Ruby Reads (4)

At this rate I’ll be doing a weekly post about books Ruby and I enjoy – or at least experience – together for quite some time to come. Here goes this a selection of this week’s discoveries and rediscoveries.

Jan Pienkowski & David Walser, Meg and the Dragon (Puffin 2015)

A library book, this is part of the series that began with Meg and Mog all that time ago. Mog the cat is still on the scene; she’s just been nudged from the title. Meg the witch, whom I first met close to 40 years ago, still hasn’t got her spells completely under control, but everything turns out all right in the end. It’s a Halloween story. For anyone who thinks of the writer of a picture book as the main creator and the artist as an illustrator, the Meg and Mog series is a challenge, as artist Jan Pienkowski has been the constant. The first so many books were written, beautifully, by Helen Nicholl. David Walser seems to have been supplying words since about 2014. I doubt if the target audience notice the difference. I certainly have no complaints.

Oliver Jeffers, Up and Down (HarperCollins 2011)

This is a sweet book (borrowed from the library), but seen vicariously through the eyes of a 14-month-old reader it’s car too complex: it’s about a boy and a penguin, inseparable friends who have a falling out and are reunited in the end, raising questions on the way about why penguins can’t fly and should they want to, and how does one support a friend who has ambitions one knows will be destructive in the end.

Pamela Allen, Who Sank the Boat (1982)

Isn’t it brilliant how books survive the decades. We loved this in the early 80s. I still love it. One by one, five animals get into a boat which eventually sinks. The repeated question is ‘Who Sank the Boat?’ I guess you could see it as teaching a lesson about buoyancy, but I think of it more as gently mocking the idea of such a lesson. Ruby asked for it four tomes in a row yesterday.

Craig Smith & Katz Cowley, The Wonky Donkey (2009)

This was read to us by the splendidly showy Lisa at Leichhardt Library Rhyme Time. Evidently it started life as a song, and the wordplay is certainly brilliant. I don’t care for the somewhat grotesque illustrations when seen through my grandparenting lenses, and was relieved to discover that they are not the work of Australian artist Craig Smith. This is a different Craig Smith, possibly a New Zealander, and he did the words.

To be continued.

Who Sank the Boat? is the ninth book I’ve read for the 2019 Australian Women Writers Challenge.

6 responses to “Ruby Reads (4)

  1. Back in the late 1980s I taught units of work with various Year 9 and 10 English classes on Picture Books. By that time I had a personal collection of around 200 books and I would crate them up and use them as the background to our unit of work – giving over two weeks to simply reading with a minimal record of each book dealt with – title, author/illustrator and a brief description. Following this my students formed small groups of two or three. Their focus was on producing their own picture book. A couple of weeks was set aside for this part of the unit. Once completed – we visited a local pre-school/the local public school Kindergarten classes. The students then read their books to small groups of little ones. The local newspaper came along to take photographs and write up a brief human interest story. It was each time a very successful exercise – emphasising the importance of reading to little children (a thought for my students to tuck away for their future possible parenting lives – or to be indulged in with nieces or nephews as doting aunts or uncles). Just now I have been returning copies of one of those picture books to the three lads who produced it (all now in their mid-40s): ABC Book of SPORT and HOBBIES. One of the three is a former dance graduate from the Australian Ballet School – then a decade plus with Graeme Murphy’s Sydney Dance Company – now in more recent years as Costume Director with major musical productions; another with his wife runs a major caravan park just a few kms from where I live (his wife another of my students from the same school) and whose mother is currently herself writing a children’s picture book with a conservation theme – and the third member the first Indigenous surgeon in Australia. All of them high fliers – from Nelson Bay HS.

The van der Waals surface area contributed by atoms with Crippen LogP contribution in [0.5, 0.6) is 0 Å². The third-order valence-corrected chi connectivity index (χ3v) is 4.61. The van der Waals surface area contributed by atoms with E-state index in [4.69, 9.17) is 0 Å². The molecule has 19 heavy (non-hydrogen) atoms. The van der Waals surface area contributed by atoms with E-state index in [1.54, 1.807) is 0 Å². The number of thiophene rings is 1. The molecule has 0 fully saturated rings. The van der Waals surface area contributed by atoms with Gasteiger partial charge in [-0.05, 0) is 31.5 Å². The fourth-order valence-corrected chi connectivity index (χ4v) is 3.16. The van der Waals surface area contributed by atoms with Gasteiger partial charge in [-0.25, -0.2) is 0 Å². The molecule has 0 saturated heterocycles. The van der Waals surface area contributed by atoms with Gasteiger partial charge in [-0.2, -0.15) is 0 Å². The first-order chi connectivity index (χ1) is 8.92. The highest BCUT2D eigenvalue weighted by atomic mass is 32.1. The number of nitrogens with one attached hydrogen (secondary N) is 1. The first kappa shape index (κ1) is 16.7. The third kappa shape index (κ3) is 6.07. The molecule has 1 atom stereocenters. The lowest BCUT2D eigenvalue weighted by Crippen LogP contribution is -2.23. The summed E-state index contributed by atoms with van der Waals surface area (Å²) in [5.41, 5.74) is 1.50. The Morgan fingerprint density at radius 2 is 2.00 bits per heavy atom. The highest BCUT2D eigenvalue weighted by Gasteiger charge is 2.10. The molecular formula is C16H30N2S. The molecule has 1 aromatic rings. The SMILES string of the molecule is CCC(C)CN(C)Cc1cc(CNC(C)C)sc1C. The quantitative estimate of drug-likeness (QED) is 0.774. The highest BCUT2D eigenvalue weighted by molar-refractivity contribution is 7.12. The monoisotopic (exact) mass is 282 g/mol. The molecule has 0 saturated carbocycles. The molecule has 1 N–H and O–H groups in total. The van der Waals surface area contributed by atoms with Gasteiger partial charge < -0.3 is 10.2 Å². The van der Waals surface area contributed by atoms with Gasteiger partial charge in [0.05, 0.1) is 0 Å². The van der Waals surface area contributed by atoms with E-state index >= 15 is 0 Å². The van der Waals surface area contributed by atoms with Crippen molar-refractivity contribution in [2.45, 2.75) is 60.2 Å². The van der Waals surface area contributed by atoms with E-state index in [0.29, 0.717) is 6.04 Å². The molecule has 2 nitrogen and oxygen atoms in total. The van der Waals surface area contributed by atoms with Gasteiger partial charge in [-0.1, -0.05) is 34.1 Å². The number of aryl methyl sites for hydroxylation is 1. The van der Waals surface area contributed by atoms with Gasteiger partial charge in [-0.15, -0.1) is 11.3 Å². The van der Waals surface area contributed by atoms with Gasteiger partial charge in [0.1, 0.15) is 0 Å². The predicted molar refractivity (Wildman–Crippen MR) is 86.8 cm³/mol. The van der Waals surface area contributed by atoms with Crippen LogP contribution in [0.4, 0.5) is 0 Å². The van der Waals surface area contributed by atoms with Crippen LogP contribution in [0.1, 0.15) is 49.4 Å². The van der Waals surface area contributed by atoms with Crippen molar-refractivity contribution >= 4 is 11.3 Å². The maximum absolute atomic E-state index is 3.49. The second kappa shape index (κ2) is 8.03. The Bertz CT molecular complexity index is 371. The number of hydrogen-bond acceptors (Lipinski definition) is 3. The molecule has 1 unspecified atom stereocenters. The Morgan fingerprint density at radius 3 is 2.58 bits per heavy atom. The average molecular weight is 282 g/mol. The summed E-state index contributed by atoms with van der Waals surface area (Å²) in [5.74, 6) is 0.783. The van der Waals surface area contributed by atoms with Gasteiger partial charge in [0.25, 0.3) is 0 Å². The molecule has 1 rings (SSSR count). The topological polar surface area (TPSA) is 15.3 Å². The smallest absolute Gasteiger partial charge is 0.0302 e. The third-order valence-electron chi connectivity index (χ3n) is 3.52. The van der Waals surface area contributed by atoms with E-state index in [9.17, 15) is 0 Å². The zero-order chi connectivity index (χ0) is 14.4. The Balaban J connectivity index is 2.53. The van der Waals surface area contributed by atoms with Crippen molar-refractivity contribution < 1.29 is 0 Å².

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  2. When can I meet Ruby?

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  3. Who Sank the Boat will live on for a few more centuries (along with a few other Pamela A books) – especially if there are a few more Jim-like souls on the job. And I think there are. I gather lots more schools and other institutions (even retirement villages/nursing homes) are realising the positives of arranging the sharing of books between young and less young.

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  4. Oh..Good!

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